How to Prune Saskatoon Serviceberry
Saskatoon serviceberry is a native shrub or small tree found growing along the Pacific coast from Alaska to California. Used to make jellies, jams and pies, you can also use saskatoon serviceberry fruits to make saskatoon wine. Historically, Native Americans ate the berries of the saskatoon serviceberry and added them to dried vegetables and soups. The saskatoon grows up to 21 feet in height and has smooth light brown bark tinged with red. Its leaves are nearly round and 3 centimeters long with lateral veins. The short flowers are white and strap-like with purple-black fruit.
Prune saskatoon serviceberry at the end of fall and after a majority of the leaves and fruit have fallen. This will ensure vigorous and healthy growth the following season.
Prune back the saskatoon serviceberry with pruning shears, which create sharp cuts up to ¾ inches in diameter. Thin back the shrub by cutting off weak branches and stems to their point of origin. Thinning produces a more open shrub and highlights the branch’s internal structure.
Remove all lateral or side branches that cross each other and are twisted. Prune pest-infested or diseased stems by removing the whole branch. This will prevent infecting the shrub.
Prune to one central branch, and remove competing twigs on young saskatoon serviceberry shrubs. This process will free up essential nutrients to the central branch and create a stronger plant. Remove any suckers or small vigorous shoots growing from the root of the shrub as soon as they are visible.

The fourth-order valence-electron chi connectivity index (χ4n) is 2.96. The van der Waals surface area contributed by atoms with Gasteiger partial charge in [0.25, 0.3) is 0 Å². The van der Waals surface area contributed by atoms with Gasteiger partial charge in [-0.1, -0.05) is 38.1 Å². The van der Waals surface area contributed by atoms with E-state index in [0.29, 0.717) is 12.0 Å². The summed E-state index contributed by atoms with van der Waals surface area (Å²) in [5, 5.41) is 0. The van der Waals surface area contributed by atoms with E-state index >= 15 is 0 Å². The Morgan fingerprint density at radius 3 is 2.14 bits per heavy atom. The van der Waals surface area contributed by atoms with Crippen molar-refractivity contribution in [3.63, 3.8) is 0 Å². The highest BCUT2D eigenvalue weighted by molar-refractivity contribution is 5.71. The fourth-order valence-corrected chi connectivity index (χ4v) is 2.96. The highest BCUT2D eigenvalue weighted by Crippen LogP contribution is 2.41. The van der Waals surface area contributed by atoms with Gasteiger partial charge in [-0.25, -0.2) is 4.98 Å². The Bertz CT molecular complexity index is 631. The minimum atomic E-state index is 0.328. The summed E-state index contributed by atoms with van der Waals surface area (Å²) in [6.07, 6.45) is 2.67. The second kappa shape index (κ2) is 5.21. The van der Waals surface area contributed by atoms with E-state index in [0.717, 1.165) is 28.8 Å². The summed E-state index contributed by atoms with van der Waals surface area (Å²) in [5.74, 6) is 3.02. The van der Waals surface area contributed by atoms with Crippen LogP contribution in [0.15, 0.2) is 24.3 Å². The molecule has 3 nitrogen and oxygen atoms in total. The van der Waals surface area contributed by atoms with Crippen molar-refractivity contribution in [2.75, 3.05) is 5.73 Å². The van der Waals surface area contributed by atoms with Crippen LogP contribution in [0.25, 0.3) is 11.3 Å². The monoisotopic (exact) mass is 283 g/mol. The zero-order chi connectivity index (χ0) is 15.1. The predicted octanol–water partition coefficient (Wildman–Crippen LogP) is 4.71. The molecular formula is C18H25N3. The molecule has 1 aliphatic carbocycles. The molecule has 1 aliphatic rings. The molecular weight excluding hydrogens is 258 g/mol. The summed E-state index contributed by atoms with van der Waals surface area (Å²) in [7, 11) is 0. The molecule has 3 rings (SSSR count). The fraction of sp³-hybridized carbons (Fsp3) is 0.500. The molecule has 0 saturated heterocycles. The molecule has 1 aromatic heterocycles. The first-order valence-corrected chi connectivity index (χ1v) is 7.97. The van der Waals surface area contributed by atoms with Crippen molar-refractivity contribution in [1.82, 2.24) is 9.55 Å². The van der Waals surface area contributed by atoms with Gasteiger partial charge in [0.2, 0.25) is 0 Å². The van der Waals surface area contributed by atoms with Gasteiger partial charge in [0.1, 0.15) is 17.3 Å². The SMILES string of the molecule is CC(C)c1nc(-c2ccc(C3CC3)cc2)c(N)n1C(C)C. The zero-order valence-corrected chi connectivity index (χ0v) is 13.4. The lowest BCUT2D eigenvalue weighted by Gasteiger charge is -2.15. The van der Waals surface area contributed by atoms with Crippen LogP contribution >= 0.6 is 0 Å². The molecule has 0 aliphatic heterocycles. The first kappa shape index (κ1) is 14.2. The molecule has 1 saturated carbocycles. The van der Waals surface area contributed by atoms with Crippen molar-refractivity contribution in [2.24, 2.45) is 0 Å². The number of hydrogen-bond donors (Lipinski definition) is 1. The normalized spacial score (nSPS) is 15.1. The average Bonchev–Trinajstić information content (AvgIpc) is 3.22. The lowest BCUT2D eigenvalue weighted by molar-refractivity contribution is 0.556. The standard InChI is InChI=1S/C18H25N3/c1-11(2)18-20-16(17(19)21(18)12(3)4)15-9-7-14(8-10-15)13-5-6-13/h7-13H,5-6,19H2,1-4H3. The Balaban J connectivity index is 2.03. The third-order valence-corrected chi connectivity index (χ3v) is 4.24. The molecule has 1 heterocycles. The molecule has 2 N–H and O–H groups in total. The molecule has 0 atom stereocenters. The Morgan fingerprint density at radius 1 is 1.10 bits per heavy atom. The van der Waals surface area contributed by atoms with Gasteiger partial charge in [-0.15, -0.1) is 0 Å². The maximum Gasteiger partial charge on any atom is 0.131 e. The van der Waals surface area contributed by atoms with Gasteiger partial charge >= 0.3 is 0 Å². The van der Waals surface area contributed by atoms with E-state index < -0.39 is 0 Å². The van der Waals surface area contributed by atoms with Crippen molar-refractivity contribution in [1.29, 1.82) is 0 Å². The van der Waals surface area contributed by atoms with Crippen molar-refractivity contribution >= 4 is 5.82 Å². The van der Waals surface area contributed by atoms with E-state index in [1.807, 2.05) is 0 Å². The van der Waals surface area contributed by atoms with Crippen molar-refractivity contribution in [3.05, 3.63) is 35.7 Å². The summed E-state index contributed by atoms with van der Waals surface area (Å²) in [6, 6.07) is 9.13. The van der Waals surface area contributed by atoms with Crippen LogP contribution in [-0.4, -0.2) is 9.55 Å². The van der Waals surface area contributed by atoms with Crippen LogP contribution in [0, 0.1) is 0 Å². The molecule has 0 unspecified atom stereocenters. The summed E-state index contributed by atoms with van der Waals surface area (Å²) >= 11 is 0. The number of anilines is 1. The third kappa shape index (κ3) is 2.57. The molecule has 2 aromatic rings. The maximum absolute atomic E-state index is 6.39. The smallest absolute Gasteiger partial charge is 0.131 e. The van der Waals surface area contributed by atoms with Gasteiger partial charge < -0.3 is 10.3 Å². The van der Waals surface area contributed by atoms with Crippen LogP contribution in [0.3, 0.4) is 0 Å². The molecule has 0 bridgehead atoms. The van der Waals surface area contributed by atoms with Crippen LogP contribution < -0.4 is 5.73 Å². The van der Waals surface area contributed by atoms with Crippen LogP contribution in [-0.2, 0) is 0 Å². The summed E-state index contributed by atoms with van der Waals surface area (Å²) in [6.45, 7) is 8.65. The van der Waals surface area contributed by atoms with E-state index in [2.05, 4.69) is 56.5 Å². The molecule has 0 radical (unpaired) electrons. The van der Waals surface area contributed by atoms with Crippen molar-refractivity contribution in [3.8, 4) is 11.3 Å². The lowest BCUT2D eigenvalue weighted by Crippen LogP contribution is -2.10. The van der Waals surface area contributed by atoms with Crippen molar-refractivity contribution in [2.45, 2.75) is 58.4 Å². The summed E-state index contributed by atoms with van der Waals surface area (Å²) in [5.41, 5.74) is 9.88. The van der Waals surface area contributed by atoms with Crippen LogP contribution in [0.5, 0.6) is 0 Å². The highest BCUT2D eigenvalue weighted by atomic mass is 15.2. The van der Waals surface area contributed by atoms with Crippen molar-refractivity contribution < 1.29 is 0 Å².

Most types of serviceberry bushes are multi-trunked. Serviceberry offers an attractive fall foliage display when its leaves change to orange, yellow or red, and the silvery bark adds to winter interest. The green gives way to red, blue, purple or black as the fruits mature. Serviceberry fruits vary in size between 1/4 and 3/8 inches in diameter depending on the shrub variety. Amelanchier alnifolia "Regent" or regent serviceberry is an early-flowering shrub that grows best in zones 2 through 7. These hardy plants can tolerate a wide range of growing conditions, but they thrive in nutrient-rich, well-drained, moist acidic soil, with regular amounts of water. They benefit from an occasional pruning after they have bloomed to remove dead or dying branches. Several diseases such as fire blight and leaf spot occasionally infect serviceberry plantings.
Between each cut, sterilize the pruning shears with methanol to eliminate the possibility of infecting the plant.
Always wear protective gardening gloves when using pruning shears.
- Between each cut, sterilize the pruning shears with methanol to eliminate the possibility of infecting the plant.
- Always wear protective gardening gloves when using pruning shears.
- Pruning shears
- Saskatoon Serviceberry Plant Guide: USDA
- Texas A&M University Extension
- UC IPM Online: Serviceberry, Shadbush
- The Ohio State University Department of Horticulture and Crop Science: Amelanchier
- Missouri Botanical Garden: Amelanchier alnifolia 'Regent'
- Lady Bird Johnson Wildflower Center Native Plant Database: Amelanchier arborea
- Clemson Cooperative Extension: Serviceberry